|Moderator:||Gary T. Marx|
The Chinese expression "may you live in interesting times" clearly applies to issues of computers and society as the internet explosively spreads in China and throughout Asia. All of the questions involving access, content, security, freedom of expression, privacy, property and the undermining of conventional borders are relevant. In addition there are unique issues facing developing countries and those that have not institutionalized Western notions of individual liberty. What happens to local cultures in the face of the strong media models offered by the West? Can a society have competitive economic development without permitting the freedom of expression and access made possible by new information technologies? Will horizontal means of communication such as the Internet lead to the weakening of centralized government and commercial control and even of national borders? What laws and policies are likely to govern iternet use? What will happen to traditional civil liberties and privacy expectations when Hong Kong returns to China in 1997? What are some of the likely social impacts of the internet on China and of the Chinese internet on the outside world? The panel will begin with a general overview of internet and computer issues in China and then explore questions such as the above.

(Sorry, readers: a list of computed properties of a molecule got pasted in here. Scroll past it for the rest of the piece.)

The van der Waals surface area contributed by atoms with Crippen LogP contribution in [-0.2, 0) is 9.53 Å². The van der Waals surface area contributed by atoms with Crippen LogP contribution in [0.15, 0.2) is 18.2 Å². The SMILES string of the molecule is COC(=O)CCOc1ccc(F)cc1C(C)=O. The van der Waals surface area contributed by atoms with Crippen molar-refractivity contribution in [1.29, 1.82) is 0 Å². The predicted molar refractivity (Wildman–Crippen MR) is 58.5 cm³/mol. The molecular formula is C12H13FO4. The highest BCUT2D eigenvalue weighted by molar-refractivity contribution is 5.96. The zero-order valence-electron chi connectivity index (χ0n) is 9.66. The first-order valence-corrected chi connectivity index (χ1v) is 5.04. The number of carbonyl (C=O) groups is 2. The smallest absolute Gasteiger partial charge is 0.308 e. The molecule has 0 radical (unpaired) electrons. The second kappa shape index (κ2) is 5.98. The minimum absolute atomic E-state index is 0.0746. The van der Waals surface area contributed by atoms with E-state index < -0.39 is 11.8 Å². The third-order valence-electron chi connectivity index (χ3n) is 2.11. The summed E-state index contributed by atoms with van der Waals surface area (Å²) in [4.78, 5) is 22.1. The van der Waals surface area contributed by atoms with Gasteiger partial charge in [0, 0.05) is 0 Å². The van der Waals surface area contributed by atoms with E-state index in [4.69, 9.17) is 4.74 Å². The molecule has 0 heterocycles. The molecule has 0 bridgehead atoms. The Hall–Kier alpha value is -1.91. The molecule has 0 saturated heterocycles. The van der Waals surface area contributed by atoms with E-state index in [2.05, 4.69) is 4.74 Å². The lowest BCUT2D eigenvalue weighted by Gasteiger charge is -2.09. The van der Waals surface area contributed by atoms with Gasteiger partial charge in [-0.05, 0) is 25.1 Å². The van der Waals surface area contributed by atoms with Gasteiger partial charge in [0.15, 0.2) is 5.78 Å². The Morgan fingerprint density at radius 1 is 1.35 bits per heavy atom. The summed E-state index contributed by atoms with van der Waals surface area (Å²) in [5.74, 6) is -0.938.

Moderator Gary T. Marx, Professor Emeritus M.I.T. and Professor of Sociology Unversity of Colorado, is the author of Undercover: Police Surveillance in America and Undercover: Police Surveillance in Comparative Perspective. He recently spent a month teaching in China as part of a broader study of technology and borders. Contact: firstname.lastname@example.org / (303) 492-1697
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